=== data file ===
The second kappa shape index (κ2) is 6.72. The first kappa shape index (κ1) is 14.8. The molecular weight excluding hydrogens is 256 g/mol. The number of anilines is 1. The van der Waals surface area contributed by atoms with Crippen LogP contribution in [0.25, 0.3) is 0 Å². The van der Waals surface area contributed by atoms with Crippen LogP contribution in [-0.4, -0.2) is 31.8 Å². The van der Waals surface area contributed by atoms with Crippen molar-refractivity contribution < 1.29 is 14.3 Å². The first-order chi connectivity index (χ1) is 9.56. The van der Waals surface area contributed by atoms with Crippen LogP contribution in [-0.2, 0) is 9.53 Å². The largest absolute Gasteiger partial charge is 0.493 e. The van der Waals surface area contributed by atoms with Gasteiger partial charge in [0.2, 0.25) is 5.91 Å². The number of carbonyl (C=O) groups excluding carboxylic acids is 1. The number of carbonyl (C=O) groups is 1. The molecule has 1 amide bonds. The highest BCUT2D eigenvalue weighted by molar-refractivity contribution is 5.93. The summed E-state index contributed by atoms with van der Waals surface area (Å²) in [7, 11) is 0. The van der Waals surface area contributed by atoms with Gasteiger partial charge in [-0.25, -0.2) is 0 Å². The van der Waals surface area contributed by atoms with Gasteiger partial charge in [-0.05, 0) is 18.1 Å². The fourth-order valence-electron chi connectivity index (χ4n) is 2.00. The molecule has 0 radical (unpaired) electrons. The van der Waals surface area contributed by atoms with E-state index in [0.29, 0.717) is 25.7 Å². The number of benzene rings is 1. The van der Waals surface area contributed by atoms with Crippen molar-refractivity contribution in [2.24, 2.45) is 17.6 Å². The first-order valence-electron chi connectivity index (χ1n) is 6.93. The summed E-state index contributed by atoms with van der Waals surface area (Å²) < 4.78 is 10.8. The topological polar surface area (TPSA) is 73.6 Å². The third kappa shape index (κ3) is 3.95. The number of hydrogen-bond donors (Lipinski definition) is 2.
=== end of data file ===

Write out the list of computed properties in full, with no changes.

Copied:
The second kappa shape index (κ2) is 6.72. The first kappa shape index (κ1) is 14.8. The molecular weight excluding hydrogens is 256 g/mol. The number of anilines is 1. The van der Waals surface area contributed by atoms with Crippen LogP contribution in [0.25, 0.3) is 0 Å². The van der Waals surface area contributed by atoms with Crippen LogP contribution in [-0.4, -0.2) is 31.8 Å². The van der Waals surface area contributed by atoms with Crippen molar-refractivity contribution < 1.29 is 14.3 Å². The first-order chi connectivity index (χ1) is 9.56. The van der Waals surface area contributed by atoms with Crippen LogP contribution in [-0.2, 0) is 9.53 Å². The largest absolute Gasteiger partial charge is 0.493 e. The van der Waals surface area contributed by atoms with Gasteiger partial charge in [0.2, 0.25) is 5.91 Å². The number of carbonyl (C=O) groups excluding carboxylic acids is 1. The number of carbonyl (C=O) groups is 1. The molecule has 1 amide bonds. The highest BCUT2D eigenvalue weighted by molar-refractivity contribution is 5.93. The summed E-state index contributed by atoms with van der Waals surface area (Å²) in [7, 11) is 0. The van der Waals surface area contributed by atoms with Gasteiger partial charge in [-0.25, -0.2) is 0 Å². The van der Waals surface area contributed by atoms with Gasteiger partial charge in [-0.05, 0) is 18.1 Å². The fourth-order valence-electron chi connectivity index (χ4n) is 2.00. The molecule has 0 radical (unpaired) electrons. The van der Waals surface area contributed by atoms with E-state index in [0.29, 0.717) is 25.7 Å². The number of benzene rings is 1. The van der Waals surface area contributed by atoms with Crippen molar-refractivity contribution in [2.24, 2.45) is 17.6 Å². The first-order valence-electron chi connectivity index (χ1n) is 6.93. The summed E-state index contributed by atoms with van der Waals surface area (Å²) < 4.78 is 10.8. The topological polar surface area (TPSA) is 73.6 Å². The third kappa shape index (κ3) is 3.95. The number of hydrogen-bond donors (Lipinski definition) is 2.